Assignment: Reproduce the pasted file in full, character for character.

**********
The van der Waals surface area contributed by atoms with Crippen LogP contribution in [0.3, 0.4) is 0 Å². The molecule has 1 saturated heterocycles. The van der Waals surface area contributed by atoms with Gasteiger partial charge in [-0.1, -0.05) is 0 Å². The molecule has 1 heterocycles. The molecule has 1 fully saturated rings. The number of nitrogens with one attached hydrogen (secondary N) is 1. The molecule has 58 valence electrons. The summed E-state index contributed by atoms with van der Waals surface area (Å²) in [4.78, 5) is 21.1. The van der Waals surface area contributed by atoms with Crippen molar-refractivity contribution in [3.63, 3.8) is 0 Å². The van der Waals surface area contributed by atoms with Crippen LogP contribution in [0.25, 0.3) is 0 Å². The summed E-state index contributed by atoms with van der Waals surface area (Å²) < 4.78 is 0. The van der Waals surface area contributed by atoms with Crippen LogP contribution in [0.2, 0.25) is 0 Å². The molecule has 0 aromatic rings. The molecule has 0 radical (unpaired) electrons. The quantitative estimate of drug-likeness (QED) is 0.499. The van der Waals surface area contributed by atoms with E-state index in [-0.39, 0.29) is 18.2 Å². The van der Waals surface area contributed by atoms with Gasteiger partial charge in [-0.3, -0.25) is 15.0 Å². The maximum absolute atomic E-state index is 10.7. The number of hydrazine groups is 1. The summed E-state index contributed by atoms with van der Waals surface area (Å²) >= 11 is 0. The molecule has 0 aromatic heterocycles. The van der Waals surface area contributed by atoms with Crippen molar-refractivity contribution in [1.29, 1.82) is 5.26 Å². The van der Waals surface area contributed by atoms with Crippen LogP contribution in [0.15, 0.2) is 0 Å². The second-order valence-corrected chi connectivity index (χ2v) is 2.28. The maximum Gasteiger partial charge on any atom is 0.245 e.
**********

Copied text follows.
The van der Waals surface area contributed by atoms with Crippen LogP contribution in [0.3, 0.4) is 0 Å². The molecule has 1 saturated heterocycles. The van der Waals surface area contributed by atoms with Gasteiger partial charge in [-0.1, -0.05) is 0 Å². The molecule has 1 heterocycles. The molecule has 1 fully saturated rings. The number of nitrogens with one attached hydrogen (secondary N) is 1. The molecule has 58 valence electrons. The summed E-state index contributed by atoms with van der Waals surface area (Å²) in [4.78, 5) is 21.1. The van der Waals surface area contributed by atoms with Crippen molar-refractivity contribution in [3.63, 3.8) is 0 Å². The van der Waals surface area contributed by atoms with Crippen LogP contribution in [0.25, 0.3) is 0 Å². The summed E-state index contributed by atoms with van der Waals surface area (Å²) < 4.78 is 0. The van der Waals surface area contributed by atoms with Crippen LogP contribution in [0.2, 0.25) is 0 Å². The molecule has 0 aromatic rings. The molecule has 0 radical (unpaired) electrons. The quantitative estimate of drug-likeness (QED) is 0.499. The van der Waals surface area contributed by atoms with E-state index in [-0.39, 0.29) is 18.2 Å². The van der Waals surface area contributed by atoms with Gasteiger partial charge in [-0.3, -0.25) is 15.0 Å². The maximum absolute atomic E-state index is 10.7. The number of hydrazine groups is 1. The summed E-state index contributed by atoms with van der Waals surface area (Å²) >= 11 is 0. The molecule has 0 aromatic heterocycles. The van der Waals surface area contributed by atoms with Crippen molar-refractivity contribution in [1.29, 1.82) is 5.26 Å². The van der Waals surface area contributed by atoms with Crippen LogP contribution in [0.15, 0.2) is 0 Å². The second-order valence-corrected chi connectivity index (χ2v) is 2.28. The maximum Gasteiger partial charge on any atom is 0.245 e.